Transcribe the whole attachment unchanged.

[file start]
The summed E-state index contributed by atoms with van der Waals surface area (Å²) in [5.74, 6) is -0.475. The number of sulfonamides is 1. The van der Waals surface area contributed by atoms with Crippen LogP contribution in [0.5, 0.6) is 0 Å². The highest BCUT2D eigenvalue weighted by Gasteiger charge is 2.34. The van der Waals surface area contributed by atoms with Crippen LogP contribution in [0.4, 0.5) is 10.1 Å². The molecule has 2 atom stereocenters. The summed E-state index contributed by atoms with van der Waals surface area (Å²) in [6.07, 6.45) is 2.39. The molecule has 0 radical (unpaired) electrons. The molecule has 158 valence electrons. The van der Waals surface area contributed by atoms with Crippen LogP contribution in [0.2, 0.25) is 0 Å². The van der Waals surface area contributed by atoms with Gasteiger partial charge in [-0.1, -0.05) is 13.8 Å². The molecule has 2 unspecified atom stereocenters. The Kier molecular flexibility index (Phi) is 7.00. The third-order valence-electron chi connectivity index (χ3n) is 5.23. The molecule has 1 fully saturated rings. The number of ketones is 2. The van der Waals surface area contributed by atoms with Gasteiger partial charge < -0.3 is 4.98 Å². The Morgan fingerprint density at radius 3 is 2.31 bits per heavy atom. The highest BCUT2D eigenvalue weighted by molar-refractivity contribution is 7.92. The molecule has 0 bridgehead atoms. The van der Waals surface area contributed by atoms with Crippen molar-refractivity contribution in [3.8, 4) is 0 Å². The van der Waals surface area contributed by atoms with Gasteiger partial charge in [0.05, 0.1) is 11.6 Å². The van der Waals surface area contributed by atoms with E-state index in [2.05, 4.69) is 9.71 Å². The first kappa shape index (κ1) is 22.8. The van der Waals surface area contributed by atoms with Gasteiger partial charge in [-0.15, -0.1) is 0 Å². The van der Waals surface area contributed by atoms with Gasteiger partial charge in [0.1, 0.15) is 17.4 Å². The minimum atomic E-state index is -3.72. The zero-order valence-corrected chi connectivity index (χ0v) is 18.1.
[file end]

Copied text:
The summed E-state index contributed by atoms with van der Waals surface area (Å²) in [5.74, 6) is -0.475. The number of sulfonamides is 1. The van der Waals surface area contributed by atoms with Crippen LogP contribution in [0.5, 0.6) is 0 Å². The highest BCUT2D eigenvalue weighted by Gasteiger charge is 2.34. The van der Waals surface area contributed by atoms with Crippen LogP contribution in [0.4, 0.5) is 10.1 Å². The molecule has 2 atom stereocenters. The summed E-state index contributed by atoms with van der Waals surface area (Å²) in [6.07, 6.45) is 2.39. The molecule has 0 radical (unpaired) electrons. The molecule has 158 valence electrons. The van der Waals surface area contributed by atoms with Crippen LogP contribution in [0.2, 0.25) is 0 Å². The van der Waals surface area contributed by atoms with Gasteiger partial charge in [-0.1, -0.05) is 13.8 Å². The molecule has 2 unspecified atom stereocenters. The Kier molecular flexibility index (Phi) is 7.00. The third-order valence-electron chi connectivity index (χ3n) is 5.23. The molecule has 1 fully saturated rings. The number of ketones is 2. The van der Waals surface area contributed by atoms with Gasteiger partial charge < -0.3 is 4.98 Å². The Morgan fingerprint density at radius 3 is 2.31 bits per heavy atom. The highest BCUT2D eigenvalue weighted by molar-refractivity contribution is 7.92. The molecule has 0 bridgehead atoms. The van der Waals surface area contributed by atoms with Crippen molar-refractivity contribution in [3.8, 4) is 0 Å². The van der Waals surface area contributed by atoms with Gasteiger partial charge in [0.05, 0.1) is 11.6 Å². The van der Waals surface area contributed by atoms with E-state index in [2.05, 4.69) is 9.71 Å². The first kappa shape index (κ1) is 22.8. The van der Waals surface area contributed by atoms with Gasteiger partial charge in [-0.15, -0.1) is 0 Å². The van der Waals surface area contributed by atoms with Gasteiger partial charge in [0.1, 0.15) is 17.4 Å². The minimum atomic E-state index is -3.72. The zero-order valence-corrected chi connectivity index (χ0v) is 18.1.